But I must have gotten caught up in the moment or something, because when Johnson hugged his wife and daughter in front of the cameras, I got more teary-eyed than I think I should have. I watched the whole ceremony and enjoyed it, though in fairness, I also enjoyed the Camping World Truck and Nationwide Series celebrations, too. There is something gratifying about watching dreams come true, don’t you think?
Apparently I wasn’t the only one, though, because I continued to see mostly positive comments. I was thoroughly confused by it, but then I realized they were enjoying it for the same reason I was: It’s not Jimmie Johnson that fans have a problem with.
Now, now…. calm down. I don’t intend to speak for every single person. But I have a theory here, and I want to run with it.
Do you really dislike Johnson? I mean, do you really? I would argue that there are several of you who used to say some of the same things about Jeff Gordon back in his heyday, but now smile whenever he makes it to victory lane.
It’s not Johnson that people hate. It’s the concept. It’s the Chase. The numbers. The fact that he just won’t go away.
But when the curtains come down, the trophies go away, and the smoke from a bad-ass burnout finally drifts away, it’s really, really hard not to like Johnson. He doesn’t come off as cocky or full of himself like other drivers, and I believe him when he says that he doesn’t intend to. Though you won’t see him jumping up and down in Victory Lane, sobbing in front of a mic, or giggling like a nine-year-old meeting Justin Bieber, he seemed genuinely excited and grateful to be having the kind of success he is. He savors each championship.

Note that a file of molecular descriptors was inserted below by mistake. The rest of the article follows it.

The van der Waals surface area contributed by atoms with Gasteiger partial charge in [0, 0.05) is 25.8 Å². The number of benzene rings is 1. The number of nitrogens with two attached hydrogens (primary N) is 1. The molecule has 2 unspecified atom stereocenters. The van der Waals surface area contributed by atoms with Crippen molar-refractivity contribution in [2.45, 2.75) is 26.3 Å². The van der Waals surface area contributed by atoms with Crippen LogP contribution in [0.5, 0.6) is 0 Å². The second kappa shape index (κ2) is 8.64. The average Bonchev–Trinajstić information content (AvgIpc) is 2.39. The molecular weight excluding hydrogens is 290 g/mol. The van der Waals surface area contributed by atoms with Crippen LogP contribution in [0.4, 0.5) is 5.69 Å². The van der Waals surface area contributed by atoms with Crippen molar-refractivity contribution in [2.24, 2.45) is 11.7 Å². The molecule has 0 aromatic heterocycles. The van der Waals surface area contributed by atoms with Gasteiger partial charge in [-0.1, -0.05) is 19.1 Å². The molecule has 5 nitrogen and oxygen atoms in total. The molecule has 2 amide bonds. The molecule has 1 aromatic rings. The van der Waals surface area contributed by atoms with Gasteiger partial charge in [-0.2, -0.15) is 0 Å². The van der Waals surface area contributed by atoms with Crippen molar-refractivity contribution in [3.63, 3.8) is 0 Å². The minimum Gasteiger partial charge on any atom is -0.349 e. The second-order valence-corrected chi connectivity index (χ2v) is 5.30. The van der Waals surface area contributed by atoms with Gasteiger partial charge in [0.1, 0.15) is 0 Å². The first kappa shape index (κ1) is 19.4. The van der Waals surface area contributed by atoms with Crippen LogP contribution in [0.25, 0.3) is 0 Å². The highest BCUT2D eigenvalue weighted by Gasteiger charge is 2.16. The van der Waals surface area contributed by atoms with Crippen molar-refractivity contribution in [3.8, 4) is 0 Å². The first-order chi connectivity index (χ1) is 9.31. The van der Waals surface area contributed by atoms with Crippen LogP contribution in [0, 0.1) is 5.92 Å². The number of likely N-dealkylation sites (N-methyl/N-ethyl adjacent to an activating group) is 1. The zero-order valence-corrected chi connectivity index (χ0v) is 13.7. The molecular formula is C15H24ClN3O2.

That’s why, before the race, people were absolutely losing their minds because they already knew the ending, then completely fell all over themselves in happiness, because it was hard not to share in the smiles of a team that accomplished something that very few ever have before.
I’m not saying anyone wanted to see Johnson win the championship. Goodness knows that I wanted an exciting battle just as badly as anyone, and I think any fan who doesn’t claim Johnson as a favorite driver wants to see someone else pull it off for once. I don’t blame you and I don’t really think that’s too much to ask. That’s enough “greatness” for one decade, you know?
But when grown men are having trouble containing themselves because of a goal that they’ve reached, it’s hard not to be happy for them. Even the coldest of hearts have to smile at those emotional family moments in Homestead each year.
And to those fans who disagree with everything I’ve said … Please don’t yell at me. Just this once. I’m not saying that you should love Johnson or that you are obligated to be happy for him. But I don’t believe that you genuinely have this sort of passionate hatred you seem to drag around every time his name comes up. I think you’re just sick of him and don’t like the rules in which he won it under. That’s your right. But this mystery of fans actually congratulating a driver despite the fact that the he was the last person they wanted to see win was just a fascinating one to me, and the only reason I think that this happened was that it’s not Johnson that fans have the problem with.
Oh, and by the way, if you were one of those fans who expressed some congratulations despite the fact that you’re sick of that whole team … good for you. Sometimes the hearts of race fans expand beyond their original capacity, and that’s a good thing.